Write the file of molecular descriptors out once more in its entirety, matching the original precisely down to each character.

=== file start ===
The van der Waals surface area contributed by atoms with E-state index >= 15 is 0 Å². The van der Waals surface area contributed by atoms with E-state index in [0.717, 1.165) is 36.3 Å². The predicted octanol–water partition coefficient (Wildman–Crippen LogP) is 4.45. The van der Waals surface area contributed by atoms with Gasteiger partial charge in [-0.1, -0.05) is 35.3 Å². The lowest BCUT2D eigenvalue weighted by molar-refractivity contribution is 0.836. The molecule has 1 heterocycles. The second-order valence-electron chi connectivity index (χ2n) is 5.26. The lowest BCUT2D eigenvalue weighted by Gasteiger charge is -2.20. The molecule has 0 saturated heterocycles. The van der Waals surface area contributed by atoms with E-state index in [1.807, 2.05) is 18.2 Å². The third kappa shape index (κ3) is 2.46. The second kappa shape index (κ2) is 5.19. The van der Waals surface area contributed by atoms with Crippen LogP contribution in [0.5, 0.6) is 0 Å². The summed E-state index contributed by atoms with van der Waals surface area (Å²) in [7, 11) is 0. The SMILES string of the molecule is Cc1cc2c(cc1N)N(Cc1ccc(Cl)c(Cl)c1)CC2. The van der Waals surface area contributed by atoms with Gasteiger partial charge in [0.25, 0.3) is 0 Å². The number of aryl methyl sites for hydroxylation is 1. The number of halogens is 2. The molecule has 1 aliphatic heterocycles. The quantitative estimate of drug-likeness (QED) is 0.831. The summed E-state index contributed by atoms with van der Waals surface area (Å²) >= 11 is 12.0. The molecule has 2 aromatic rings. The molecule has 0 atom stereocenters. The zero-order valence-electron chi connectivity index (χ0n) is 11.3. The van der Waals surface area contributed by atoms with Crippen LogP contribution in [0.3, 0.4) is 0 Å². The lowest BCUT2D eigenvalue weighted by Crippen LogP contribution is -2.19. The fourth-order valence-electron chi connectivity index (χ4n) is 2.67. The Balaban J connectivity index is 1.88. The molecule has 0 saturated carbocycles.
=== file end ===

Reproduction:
The van der Waals surface area contributed by atoms with E-state index >= 15 is 0 Å². The van der Waals surface area contributed by atoms with E-state index in [0.717, 1.165) is 36.3 Å². The predicted octanol–water partition coefficient (Wildman–Crippen LogP) is 4.45. The van der Waals surface area contributed by atoms with Gasteiger partial charge in [-0.1, -0.05) is 35.3 Å². The lowest BCUT2D eigenvalue weighted by molar-refractivity contribution is 0.836. The molecule has 1 heterocycles. The second-order valence-electron chi connectivity index (χ2n) is 5.26. The lowest BCUT2D eigenvalue weighted by Gasteiger charge is -2.20. The molecule has 0 saturated heterocycles. The van der Waals surface area contributed by atoms with E-state index in [1.807, 2.05) is 18.2 Å². The third kappa shape index (κ3) is 2.46. The second kappa shape index (κ2) is 5.19. The van der Waals surface area contributed by atoms with Crippen LogP contribution in [0.5, 0.6) is 0 Å². The summed E-state index contributed by atoms with van der Waals surface area (Å²) in [7, 11) is 0. The SMILES string of the molecule is Cc1cc2c(cc1N)N(Cc1ccc(Cl)c(Cl)c1)CC2. The van der Waals surface area contributed by atoms with Gasteiger partial charge in [0.25, 0.3) is 0 Å². The number of aryl methyl sites for hydroxylation is 1. The number of halogens is 2. The molecule has 1 aliphatic heterocycles. The quantitative estimate of drug-likeness (QED) is 0.831. The summed E-state index contributed by atoms with van der Waals surface area (Å²) >= 11 is 12.0. The molecule has 2 aromatic rings. The molecule has 0 atom stereocenters. The zero-order valence-electron chi connectivity index (χ0n) is 11.3. The van der Waals surface area contributed by atoms with Crippen LogP contribution in [0.3, 0.4) is 0 Å². The lowest BCUT2D eigenvalue weighted by Crippen LogP contribution is -2.19. The fourth-order valence-electron chi connectivity index (χ4n) is 2.67. The Balaban J connectivity index is 1.88. The molecule has 0 saturated carbocycles.